Executive compensation policies and how to create them are among the major corporate governance issues institutional investors wrestle with, according to a new survey from Pensions & Investments and Vivient Consulting LLC, El Segundo, Calif.
"Investors have been focused on executive compensation for the last couple of years and will continue to be this year and into the future," said Gregory Taxin, chief executive officer of proxy research firm Glass, Lewis & Co. LLC, San Francisco. "It is an issue that serves as both a signal for how good the board of directors is and how vigilant the board is being about protecting shareholder interests."
At a time of heightened corporate accountability, nearly 9 out of 10 survey participants said the level of executive compensation is important or very important when evaluating a company. Moreover, 78% said long-term cash-based incentives would encourage better performance than common alternatives such as restricted stock and stock options.
Long-term cash-based incentives are "great because they tie to specific financial goals rather than tying executive compensation to stock price, which fluctuates by the market," said Susan Schroeder, a partner at Vivient Consulting.
Corporate scandals over the past few years have spurred shareholder activism, not only with efforts to rein in pay and promote fiscal discipline, but also to tighten voting policies and realign board structure.
The survey results take into account input from 100 pension funds, money managers and hedge funds regarding their views on governance practices at portfolio companies. Pension funds made up half of respondents, while money managers (20%), hedge funds (20%) and other types of firms (10%) rounded out the pool. More than half of the respondents had more than $1 billion in assets.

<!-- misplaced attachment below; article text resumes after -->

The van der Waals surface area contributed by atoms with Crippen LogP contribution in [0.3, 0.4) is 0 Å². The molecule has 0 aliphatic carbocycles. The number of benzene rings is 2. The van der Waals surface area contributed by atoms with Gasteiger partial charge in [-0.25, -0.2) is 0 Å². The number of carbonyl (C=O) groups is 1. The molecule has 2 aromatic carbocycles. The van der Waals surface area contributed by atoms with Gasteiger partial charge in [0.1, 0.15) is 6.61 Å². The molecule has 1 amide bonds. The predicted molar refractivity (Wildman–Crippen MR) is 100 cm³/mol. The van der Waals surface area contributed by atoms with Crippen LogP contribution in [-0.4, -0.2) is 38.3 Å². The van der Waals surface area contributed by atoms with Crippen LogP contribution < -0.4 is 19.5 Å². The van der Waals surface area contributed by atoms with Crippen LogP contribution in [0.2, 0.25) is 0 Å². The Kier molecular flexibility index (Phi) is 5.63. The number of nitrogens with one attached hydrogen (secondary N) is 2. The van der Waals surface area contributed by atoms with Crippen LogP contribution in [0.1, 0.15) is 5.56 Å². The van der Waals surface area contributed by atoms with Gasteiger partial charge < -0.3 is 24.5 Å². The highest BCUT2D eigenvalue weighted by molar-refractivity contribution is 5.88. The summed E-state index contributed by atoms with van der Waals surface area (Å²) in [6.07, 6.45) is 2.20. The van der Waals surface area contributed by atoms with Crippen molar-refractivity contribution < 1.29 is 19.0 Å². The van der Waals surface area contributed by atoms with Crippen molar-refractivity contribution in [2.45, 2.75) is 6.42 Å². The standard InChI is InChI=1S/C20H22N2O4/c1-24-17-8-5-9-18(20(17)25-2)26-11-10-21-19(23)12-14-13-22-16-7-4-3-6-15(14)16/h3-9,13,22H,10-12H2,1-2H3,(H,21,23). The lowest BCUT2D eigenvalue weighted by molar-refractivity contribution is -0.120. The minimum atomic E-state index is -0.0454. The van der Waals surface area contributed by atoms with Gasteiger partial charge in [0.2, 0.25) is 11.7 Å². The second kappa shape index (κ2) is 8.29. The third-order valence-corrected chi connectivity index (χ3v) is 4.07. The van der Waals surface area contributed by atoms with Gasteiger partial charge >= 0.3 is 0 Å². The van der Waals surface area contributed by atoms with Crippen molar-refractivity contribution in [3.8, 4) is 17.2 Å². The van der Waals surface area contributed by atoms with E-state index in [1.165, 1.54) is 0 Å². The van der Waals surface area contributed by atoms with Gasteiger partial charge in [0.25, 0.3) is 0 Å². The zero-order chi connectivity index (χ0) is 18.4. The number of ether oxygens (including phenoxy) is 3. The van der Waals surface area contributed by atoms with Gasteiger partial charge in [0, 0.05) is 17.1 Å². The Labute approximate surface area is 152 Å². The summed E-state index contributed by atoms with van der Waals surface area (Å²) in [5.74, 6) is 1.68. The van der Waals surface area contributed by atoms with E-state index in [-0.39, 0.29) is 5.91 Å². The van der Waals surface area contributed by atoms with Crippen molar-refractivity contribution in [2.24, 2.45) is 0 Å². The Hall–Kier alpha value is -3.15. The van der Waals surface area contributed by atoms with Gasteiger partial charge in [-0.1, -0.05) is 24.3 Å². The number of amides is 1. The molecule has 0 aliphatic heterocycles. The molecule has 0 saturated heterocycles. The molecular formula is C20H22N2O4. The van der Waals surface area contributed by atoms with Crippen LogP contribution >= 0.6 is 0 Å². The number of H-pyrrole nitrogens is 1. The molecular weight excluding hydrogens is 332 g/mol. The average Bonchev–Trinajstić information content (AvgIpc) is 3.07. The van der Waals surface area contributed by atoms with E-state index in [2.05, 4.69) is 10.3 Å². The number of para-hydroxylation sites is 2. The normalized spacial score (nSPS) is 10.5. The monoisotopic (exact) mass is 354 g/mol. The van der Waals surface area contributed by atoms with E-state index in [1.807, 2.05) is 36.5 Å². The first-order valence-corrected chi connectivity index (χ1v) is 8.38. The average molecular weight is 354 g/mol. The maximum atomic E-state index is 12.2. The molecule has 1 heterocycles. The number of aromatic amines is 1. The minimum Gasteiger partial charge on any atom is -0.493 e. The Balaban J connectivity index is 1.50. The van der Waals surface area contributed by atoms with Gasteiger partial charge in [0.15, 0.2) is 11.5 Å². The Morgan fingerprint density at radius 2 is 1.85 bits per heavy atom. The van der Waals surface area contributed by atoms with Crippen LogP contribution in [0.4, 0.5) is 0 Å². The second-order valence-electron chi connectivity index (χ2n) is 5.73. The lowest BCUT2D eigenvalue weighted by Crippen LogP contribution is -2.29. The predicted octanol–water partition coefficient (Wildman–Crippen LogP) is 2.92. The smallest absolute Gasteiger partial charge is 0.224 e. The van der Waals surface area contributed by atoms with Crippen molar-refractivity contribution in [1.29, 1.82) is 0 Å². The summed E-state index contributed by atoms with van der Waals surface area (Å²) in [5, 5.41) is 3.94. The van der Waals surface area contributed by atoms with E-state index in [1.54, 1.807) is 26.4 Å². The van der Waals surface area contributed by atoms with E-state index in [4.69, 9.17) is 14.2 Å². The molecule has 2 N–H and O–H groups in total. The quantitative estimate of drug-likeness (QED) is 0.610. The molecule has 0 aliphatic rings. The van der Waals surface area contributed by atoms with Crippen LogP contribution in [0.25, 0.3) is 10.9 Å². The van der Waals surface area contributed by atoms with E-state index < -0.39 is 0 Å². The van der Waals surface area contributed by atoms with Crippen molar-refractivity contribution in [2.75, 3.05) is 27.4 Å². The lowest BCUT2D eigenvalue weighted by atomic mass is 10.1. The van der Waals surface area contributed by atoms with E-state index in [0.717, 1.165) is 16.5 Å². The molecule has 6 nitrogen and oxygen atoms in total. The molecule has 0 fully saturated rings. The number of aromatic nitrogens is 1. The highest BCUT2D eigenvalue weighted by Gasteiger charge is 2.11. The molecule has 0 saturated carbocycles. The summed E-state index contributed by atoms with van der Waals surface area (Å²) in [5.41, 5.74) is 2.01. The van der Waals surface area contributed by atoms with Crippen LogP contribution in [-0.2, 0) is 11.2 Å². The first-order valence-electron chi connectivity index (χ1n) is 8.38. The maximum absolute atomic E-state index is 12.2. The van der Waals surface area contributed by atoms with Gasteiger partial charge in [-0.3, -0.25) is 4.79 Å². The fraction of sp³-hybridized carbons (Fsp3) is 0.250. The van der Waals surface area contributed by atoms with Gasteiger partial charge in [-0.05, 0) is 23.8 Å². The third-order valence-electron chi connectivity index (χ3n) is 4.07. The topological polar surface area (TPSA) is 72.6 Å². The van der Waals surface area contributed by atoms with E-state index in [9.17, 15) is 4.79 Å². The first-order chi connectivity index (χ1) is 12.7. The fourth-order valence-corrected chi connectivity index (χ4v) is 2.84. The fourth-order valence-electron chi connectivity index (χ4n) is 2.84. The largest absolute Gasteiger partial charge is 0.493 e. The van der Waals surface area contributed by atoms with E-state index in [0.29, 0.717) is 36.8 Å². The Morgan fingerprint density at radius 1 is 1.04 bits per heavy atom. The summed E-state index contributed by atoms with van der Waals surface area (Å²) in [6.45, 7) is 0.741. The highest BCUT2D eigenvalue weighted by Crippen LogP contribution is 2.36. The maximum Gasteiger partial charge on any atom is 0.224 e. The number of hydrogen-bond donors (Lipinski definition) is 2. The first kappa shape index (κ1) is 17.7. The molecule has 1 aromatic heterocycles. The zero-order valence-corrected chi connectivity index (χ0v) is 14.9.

In addition to executive compensation, respondents said they are concerned about director accountability and the accuracy and transparency of financial reporting.
One tricky area centers on "pay for performance," or how to measure the performance component in compensation programs. When asked how they establish if a company's compensation is truly pay for performance, 28% said they look to a "transparent, measurable link" between performance and salary. Another 28% said they evaluate industry peer comparisons, while 19% said it is too "difficult to determine." About 14% said they rely on incentives based on "meaningful performance measures that can't be manipulated," such as return on investment.
"You have to allow for different circumstances and what's happening in the market and economy, and it's not often black or white," said Richard Koppes, of counsel at law firm Jones Day in San Francisco and a former deputy executive officer and general counsel of the California Public Employees' Retirement System, Sacramento.
Another area of concern is how to evaluate employee and executive stock option costs, and several respondents said they use more than one method. For example, about 26% employ the "as-reported" accounting expense number reported under Financial Accounting Boards Statement No. 123. Another 21% look at the equity overhang, or the number of shares available for grant plus options outstanding. About 10% said they calculate their own expense number based on their own assumptions.